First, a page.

Son of Rambow [DVD]


By Clint Morris

Sweet, Charming, Funny and (let’s be honest) original aren’t words usually associated with Rambo – which is perhaps why this one’s actually called Rambo’w’? – but even John J himself, who can’t shed a tear even why removing wedged-in bullets from his abdomen, will be hard pressed keeping his tears ducts stationary with this cute new British pic.

What sounds like a cheap direct-to-video sequel to the Rambo movies – which, again, is perhaps the reason they added a ‘W’ to the end of ‘Rambo’ (though it’s probably more go to do with copyright) – is actually a small family dramedy about two kids who don’t so much live like Rambo, as they do live through him.

Set on a long English summer in the early 80’s, Rambow tells the tale of two kids from different side of the tracks, Will (Bill Milner), the eldest son of a fatherless Plymouth Brethren family, and Lee Carter (Will Poulter), a school nuisance and local trouble-maker, who form an unlikely friendship – and a small utilitarian movie-making business.

With Will in the lead, Son of Rambow, will see the fictional hero’s unknown son take on flying dogs (there’s an amusing scene where the dog, a plastic Guide Dog statue with a kite tied to it, comes crashing through the window of a school-room, occupied by a teacher who just happens to be trimming his nose hairs at the time), ninja’s… and anything else they can put together at a moment’s notice On his mission, Rambow Jr will find himself assisted by a fellow strongman, played by a Pied Piper-esque French exchange student named Didier Revol (who, for some god unknown reason, all the English girls are crazy about).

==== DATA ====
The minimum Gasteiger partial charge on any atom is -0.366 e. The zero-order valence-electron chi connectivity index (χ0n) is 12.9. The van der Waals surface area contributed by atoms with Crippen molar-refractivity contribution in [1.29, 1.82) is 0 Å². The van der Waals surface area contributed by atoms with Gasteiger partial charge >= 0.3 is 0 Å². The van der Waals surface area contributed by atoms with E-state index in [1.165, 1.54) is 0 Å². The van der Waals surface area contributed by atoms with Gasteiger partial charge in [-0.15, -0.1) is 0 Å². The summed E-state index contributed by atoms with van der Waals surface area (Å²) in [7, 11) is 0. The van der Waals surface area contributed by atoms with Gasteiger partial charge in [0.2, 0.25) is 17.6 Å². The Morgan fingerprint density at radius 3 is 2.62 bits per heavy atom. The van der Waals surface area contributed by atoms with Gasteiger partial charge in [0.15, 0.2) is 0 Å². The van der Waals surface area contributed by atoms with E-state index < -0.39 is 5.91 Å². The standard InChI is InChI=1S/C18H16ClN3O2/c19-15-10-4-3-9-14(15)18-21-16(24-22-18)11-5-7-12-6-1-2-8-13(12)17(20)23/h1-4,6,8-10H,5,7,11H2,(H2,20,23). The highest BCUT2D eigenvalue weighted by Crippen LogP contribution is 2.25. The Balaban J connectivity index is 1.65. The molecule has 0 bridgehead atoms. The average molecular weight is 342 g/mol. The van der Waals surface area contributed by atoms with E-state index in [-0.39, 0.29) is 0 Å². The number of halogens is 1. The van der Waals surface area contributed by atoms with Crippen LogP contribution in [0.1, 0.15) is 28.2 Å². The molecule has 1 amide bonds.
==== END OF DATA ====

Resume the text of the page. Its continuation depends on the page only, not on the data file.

Since Will isn’t supposed to watch Television, let alone movies (especially not “First Blood”!), it’s a big no-no that he’s spending his time working on the film with his new friend. It ultimately leads to punishment – not necessarily for him, but his family.

And the experience changes Lee’s life forever, too. He not only finds a friend he can count on, but rediscovers his relationship with his brother Lawrence (Ed Westwick) in the meantime.

And it’s all because of Rambo – er, Rambow.

Made for, I’m guessing, a smidgen of what it’d cost to have made even the first Rambo, director Writer/Garth Jennings’ ‘’Son of Rambow’’ is further verification that all you really need to crack the film business – besides a good agent – is a “good idea”. The idea here is original – though its execution may not be as fresh; a lot of the film plays fairly predictable – and it’s padded with enough real human emotion, and genuinely likeable, fleshy, characters, to make it a winner.


A small offering of extras – but all good. There’s commentary from the director, the director’s short film, and a making-of.